Mark Cavendish insists Chris Froome should not be written off despite Tour de France struggles
Manxman targets third stage win in Valence on Tuesday
When Mark Cavendish finished alone and outside the time limit at La Rosière on the 2018 Tour de France, the occasion had a valedictory feel. The Manxman knew long before the finish line that he would not make the cut, and his old master Rod Ellingworth was among those to make a point of waiting by the finish line to see what many suspected might be his final act in the race that made his name.
On Sunday afternoon at Tignes, Cavendish faced a similar battle to stay within the time limit in the Alps, but his comeback to the Tour this year has struck a very different tone.
Rather than grind alone towards the summit, he had three Deceuninck-QuickStep teammates for company. And, unlike that afternoon three years ago, he came home safely inside the limit, with the green jersey still on his back after winning two stages in the opening week.
"Dries Devenyns, Tim Declercq and Michael Mørkøv could have had a relatively easy day in a big gruppetto but they stayed with me and kept me motivated through a horrendous stage. It's been incredible. If we stop now, this would be one of the nicest Tours I've been part of," Cavendish said during his press conference on Monday's rest day, though he noted that it had also been the most demanding: "I can't remember the first rest day of the Tour de France feeling like a second rest day."
Cavendish's remarkable and unexpected comeback to the Tour has seen him net stage victories in Fougères and Châteauroux, drawing him to within two wins of Eddy Merckx's record haul of 34 at La Grande Boucle. Before the Tour began, Cavendish politely made clear that discussing that topic was effectively verboten and it didn't arise during his press briefing.
He did acknowledge that he will seek to notch up a hat-trick of stage victories on this year's Tour at Valence on Tuesday given that the stage's flat profile lends itself to a bunch sprint.
Cavendish did not seem unduly concerned that the abandonment and elimination of riders like Caleb Ewan (Lotto Soudal), Tim Merlier (Alpecin-Fenix) and Arnaud Démare (Groupama-FDJ) would deprive Deceuninck-QuickStep of the help they needed to ensure a break didn't snatch the opportunity away from the fast men.
"There's a lot less sprinters, that's for sure, but whether that has an effect on catching the breakaway, I don't know, because there were really only two teams who were chasing the breakaway anyway," Cavendish said.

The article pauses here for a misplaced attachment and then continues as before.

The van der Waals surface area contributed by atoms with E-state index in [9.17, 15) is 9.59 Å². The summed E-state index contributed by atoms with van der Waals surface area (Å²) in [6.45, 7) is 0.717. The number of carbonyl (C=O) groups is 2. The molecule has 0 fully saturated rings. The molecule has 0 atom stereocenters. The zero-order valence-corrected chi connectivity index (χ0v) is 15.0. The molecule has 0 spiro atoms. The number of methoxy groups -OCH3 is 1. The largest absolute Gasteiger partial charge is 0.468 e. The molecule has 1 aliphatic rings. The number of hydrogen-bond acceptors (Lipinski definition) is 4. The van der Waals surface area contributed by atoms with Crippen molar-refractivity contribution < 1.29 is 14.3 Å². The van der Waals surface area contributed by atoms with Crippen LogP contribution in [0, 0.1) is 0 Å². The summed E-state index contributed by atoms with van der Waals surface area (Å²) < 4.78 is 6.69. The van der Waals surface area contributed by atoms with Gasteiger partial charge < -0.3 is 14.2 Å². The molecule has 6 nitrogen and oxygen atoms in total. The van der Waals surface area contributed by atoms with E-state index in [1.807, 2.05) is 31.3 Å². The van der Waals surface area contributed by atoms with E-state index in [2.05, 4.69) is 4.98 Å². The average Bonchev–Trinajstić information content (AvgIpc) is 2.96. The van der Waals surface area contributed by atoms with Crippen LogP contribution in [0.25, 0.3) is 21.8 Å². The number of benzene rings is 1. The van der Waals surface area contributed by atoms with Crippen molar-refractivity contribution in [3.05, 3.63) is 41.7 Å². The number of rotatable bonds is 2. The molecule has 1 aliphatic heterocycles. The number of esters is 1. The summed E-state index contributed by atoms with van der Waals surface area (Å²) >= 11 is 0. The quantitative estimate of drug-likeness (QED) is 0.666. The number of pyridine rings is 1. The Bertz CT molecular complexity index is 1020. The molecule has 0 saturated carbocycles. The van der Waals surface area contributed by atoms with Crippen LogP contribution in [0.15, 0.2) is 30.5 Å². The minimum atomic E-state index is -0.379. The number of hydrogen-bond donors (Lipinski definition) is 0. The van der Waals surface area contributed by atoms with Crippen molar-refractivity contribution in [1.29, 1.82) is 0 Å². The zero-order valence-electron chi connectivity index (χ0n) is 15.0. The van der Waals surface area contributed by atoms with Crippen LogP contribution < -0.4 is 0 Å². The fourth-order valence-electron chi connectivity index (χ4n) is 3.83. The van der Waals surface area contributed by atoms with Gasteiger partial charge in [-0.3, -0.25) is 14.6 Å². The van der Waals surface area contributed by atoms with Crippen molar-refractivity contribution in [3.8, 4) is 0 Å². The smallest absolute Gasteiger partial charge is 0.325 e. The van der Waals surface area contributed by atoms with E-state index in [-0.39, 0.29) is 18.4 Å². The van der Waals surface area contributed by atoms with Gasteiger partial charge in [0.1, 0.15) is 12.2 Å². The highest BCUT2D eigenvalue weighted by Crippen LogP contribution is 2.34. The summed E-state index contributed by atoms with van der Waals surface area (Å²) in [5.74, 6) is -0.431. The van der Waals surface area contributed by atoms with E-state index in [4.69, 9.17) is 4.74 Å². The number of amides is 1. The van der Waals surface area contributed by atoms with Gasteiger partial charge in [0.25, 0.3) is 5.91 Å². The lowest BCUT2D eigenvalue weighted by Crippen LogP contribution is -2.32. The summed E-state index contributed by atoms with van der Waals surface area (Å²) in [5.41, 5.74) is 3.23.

"We'll just have to see. We've got a strong group, an experienced group that knows how to control a race and we just have to hope for the best, I guess."
Cavendish has been winning Tour stages since 2008 and he has never been stinting in his praise of the teammates that helped to deliver him to victory. He acclaimed his Deceuninck-QuickStep squad with familiar enthusiasm on Monday afternoon, name-checking everyone from his lead-out man Mørkøv to world champion Julian Alaphilippe to Davide Ballerini.
"Ballo did the last kilometre on the front in Châteauroux, like that's fucking unheard of," said Cavendish, who later draped an arm around Kasper Asgreen's shoulder to illustrate his point: "I'm lucky to have these guys, that's for sure."
'Don't write Froome off'
On Saturday's opening Alpine stage to Le Grand-Bornand, Cavendish finished in the gruppetto ahead of four-time Tour winner Chris Froome (Israel Start-Up Nation), who has failed to notch up any results of note since his heavy crash at the 2019 Critérium du Dauphiné.
Cavendish alluded to his own fallow period of the previous four years when he was asked to describe how he felt at witnessing Froome's travails at this Tour up close.
"I think I can talk from personal experience: you don't write someone off," Cavendish said.
"Chris Froome has been a champion for many years and there's very, very few people in the world who can get to be that level, so people will not understand the mindset of the fight to get back to that.
"There'll always be people who can never understand what it's like to be that successful.
"Froomey's a friend of mine, but even if it was someone I didn't like… If I see somebody being able to suffer, not just physically but mentally as well, to get back to where they were, then I applaud it. It's the strongest thing you can do."
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Barry Ryan is Head of Features at Cyclingnews. He has covered professional cycling since 2010, reporting from the Tour de France, Giro d’Italia and events from Argentina to Japan. His writing has appeared in The Independent, Procycling and Cycling Plus. He is the author of The Ascent: Sean Kelly, Stephen Roche and the Rise of Irish Cycling’s Golden Generation, published by Gill Books.